5. The Last Goodbye http://www.hazards.org/suicide/suicidalwork.htm

Inquest into Hannah Kirkham’s death: . http://news.bbc.co.uk/1/hi/england/manchester/4508022.stm

PM’s speech on mental health ‘woefully inadequate’

Hazards Campaign comment on Prime Minster Theresa May’s  announcement of a  package of measures covering mental health support in our schools, workplaces and communities. 10 January 2017

Whilst the Hazards Campaign welcomes the discussion about how to help workers suffering from mental ill-health, Theresa May’s speech  is woefully inadequate, full of empty words and it comes at a time when the Government is under considerable pressure because of the crisis in the NHS,  yet she  offers no new resources to handle the extra demands of her proposals.

The NHS  crisis is based on political dogma of privatisation.   A crisis which has seen children being sent hundreds of miles to find suitable mental health support.  A crisis which has seen people waiting for days in general hospital beds whilst mental health beds and the support they desperately need, become available. This is being rolled out also at a time when there are funding cuts for our schools, a time when our teachers continue to be over worked,  and there are excessive pressures on our children from continuous testing.  Their mental health will not be improved unless all this is tackled and not by placing new demands on them.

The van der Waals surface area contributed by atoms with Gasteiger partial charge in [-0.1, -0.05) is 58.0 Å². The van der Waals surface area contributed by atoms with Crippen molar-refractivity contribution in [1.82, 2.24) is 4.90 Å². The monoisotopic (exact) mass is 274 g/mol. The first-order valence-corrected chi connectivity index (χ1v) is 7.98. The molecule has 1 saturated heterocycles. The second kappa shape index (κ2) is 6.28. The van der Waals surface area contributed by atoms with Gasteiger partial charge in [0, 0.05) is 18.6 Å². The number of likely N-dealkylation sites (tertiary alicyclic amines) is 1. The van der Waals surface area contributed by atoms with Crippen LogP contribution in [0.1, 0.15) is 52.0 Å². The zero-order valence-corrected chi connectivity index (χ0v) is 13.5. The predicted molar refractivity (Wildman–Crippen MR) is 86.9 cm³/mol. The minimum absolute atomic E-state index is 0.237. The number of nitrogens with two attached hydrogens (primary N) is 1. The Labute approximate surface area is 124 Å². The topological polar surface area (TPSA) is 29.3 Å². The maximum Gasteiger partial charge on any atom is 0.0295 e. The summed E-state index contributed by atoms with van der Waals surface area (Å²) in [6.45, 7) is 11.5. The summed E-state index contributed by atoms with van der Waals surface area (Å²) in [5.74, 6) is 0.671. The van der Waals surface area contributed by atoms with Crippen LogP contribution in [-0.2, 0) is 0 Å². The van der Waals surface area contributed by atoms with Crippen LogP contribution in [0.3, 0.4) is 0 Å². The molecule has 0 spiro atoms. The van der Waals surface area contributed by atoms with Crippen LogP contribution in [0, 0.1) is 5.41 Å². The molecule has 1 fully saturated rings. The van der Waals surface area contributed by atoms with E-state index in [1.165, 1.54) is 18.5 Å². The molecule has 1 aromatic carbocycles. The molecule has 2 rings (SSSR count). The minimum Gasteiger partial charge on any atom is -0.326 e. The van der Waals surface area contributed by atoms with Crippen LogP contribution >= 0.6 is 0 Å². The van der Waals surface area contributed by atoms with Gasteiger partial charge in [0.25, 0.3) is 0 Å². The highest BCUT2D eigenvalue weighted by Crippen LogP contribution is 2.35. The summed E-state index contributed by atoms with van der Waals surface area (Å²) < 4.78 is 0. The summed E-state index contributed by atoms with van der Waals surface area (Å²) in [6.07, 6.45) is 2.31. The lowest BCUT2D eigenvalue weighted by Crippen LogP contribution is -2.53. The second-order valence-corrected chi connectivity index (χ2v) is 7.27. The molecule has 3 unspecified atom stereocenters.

The PM talks about a ‘shared society based on the values of citizenship, responsibility and fairness’ when in reality our society is more divided and unequal than it has ever been in recent history.

“Mental health first aid is like putting a sticking plaster over the festering sore.  The injury needs to be prevented.”

The welfare system is broken and people are taking their own lives rather than face the misery of unbearably stressful work, poverty, debt and homelessness.  Nowhere in the speech does the PM address this. Nowhere does she mention trade unions or safety reps who are in the front-line dealing with the mental health epidemic caused by government and employers actions.

We do not need another report, what we need is urgent action.  Action which forces employers to ensure that their employees’ mental health is not made worse by their workplaces.  That they are not having to do the same workload with fewer workers, or increased work on fewer hours.  That at the end of their 12 hour shifts they are not ill from fatigue.  That their employment is not based on a series of zero hours contracts  leaving them unable to challenge injustices and unfairness or unsafe working conditions.